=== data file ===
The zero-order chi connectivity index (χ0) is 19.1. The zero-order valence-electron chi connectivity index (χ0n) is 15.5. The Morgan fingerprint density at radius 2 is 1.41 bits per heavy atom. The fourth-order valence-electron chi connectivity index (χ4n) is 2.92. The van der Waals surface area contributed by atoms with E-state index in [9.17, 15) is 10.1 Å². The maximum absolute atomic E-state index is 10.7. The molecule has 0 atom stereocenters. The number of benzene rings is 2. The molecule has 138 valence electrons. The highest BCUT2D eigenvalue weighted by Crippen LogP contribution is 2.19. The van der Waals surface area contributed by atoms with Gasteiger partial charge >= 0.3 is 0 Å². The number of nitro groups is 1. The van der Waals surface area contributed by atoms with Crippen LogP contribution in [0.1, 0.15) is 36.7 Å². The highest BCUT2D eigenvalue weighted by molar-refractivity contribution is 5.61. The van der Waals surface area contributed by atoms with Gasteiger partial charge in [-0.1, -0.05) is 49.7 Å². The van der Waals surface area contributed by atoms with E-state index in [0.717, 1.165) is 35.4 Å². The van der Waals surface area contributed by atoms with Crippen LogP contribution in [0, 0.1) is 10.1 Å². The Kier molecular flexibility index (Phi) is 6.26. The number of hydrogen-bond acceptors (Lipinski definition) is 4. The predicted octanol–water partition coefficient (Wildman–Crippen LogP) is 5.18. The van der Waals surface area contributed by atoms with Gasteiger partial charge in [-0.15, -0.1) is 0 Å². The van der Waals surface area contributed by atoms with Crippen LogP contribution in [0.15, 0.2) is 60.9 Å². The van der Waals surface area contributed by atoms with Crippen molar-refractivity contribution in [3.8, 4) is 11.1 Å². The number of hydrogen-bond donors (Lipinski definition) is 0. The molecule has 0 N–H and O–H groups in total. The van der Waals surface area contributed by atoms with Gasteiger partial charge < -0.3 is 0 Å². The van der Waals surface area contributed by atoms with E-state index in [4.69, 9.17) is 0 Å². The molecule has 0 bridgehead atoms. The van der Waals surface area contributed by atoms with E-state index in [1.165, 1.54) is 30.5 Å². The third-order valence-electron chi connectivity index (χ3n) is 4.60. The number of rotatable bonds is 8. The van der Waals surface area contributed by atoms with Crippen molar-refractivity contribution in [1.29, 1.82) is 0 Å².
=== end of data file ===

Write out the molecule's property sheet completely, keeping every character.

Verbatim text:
The zero-order chi connectivity index (χ0) is 19.1. The zero-order valence-electron chi connectivity index (χ0n) is 15.5. The Morgan fingerprint density at radius 2 is 1.41 bits per heavy atom. The fourth-order valence-electron chi connectivity index (χ4n) is 2.92. The van der Waals surface area contributed by atoms with E-state index in [9.17, 15) is 10.1 Å². The maximum absolute atomic E-state index is 10.7. The molecule has 0 atom stereocenters. The number of benzene rings is 2. The molecule has 138 valence electrons. The highest BCUT2D eigenvalue weighted by Crippen LogP contribution is 2.19. The van der Waals surface area contributed by atoms with Gasteiger partial charge >= 0.3 is 0 Å². The number of nitro groups is 1. The van der Waals surface area contributed by atoms with Crippen LogP contribution in [0.1, 0.15) is 36.7 Å². The highest BCUT2D eigenvalue weighted by molar-refractivity contribution is 5.61. The van der Waals surface area contributed by atoms with Gasteiger partial charge in [-0.1, -0.05) is 49.7 Å². The van der Waals surface area contributed by atoms with E-state index in [0.717, 1.165) is 35.4 Å². The van der Waals surface area contributed by atoms with Crippen LogP contribution in [0, 0.1) is 10.1 Å². The Kier molecular flexibility index (Phi) is 6.26. The number of hydrogen-bond acceptors (Lipinski definition) is 4. The predicted octanol–water partition coefficient (Wildman–Crippen LogP) is 5.18. The van der Waals surface area contributed by atoms with Gasteiger partial charge in [-0.15, -0.1) is 0 Å². The van der Waals surface area contributed by atoms with Crippen LogP contribution in [0.15, 0.2) is 60.9 Å². The van der Waals surface area contributed by atoms with Crippen molar-refractivity contribution in [3.8, 4) is 11.1 Å². The number of hydrogen-bond donors (Lipinski definition) is 0. The molecule has 0 N–H and O–H groups in total. The van der Waals surface area contributed by atoms with Gasteiger partial charge < -0.3 is 0 Å². The van der Waals surface area contributed by atoms with E-state index in [4.69, 9.17) is 0 Å². The molecule has 0 bridgehead atoms. The van der Waals surface area contributed by atoms with E-state index in [1.165, 1.54) is 30.5 Å². The third-order valence-electron chi connectivity index (χ3n) is 4.60. The number of rotatable bonds is 8. The van der Waals surface area contributed by atoms with Crippen molar-refractivity contribution in [1.29, 1.82) is 0 Å².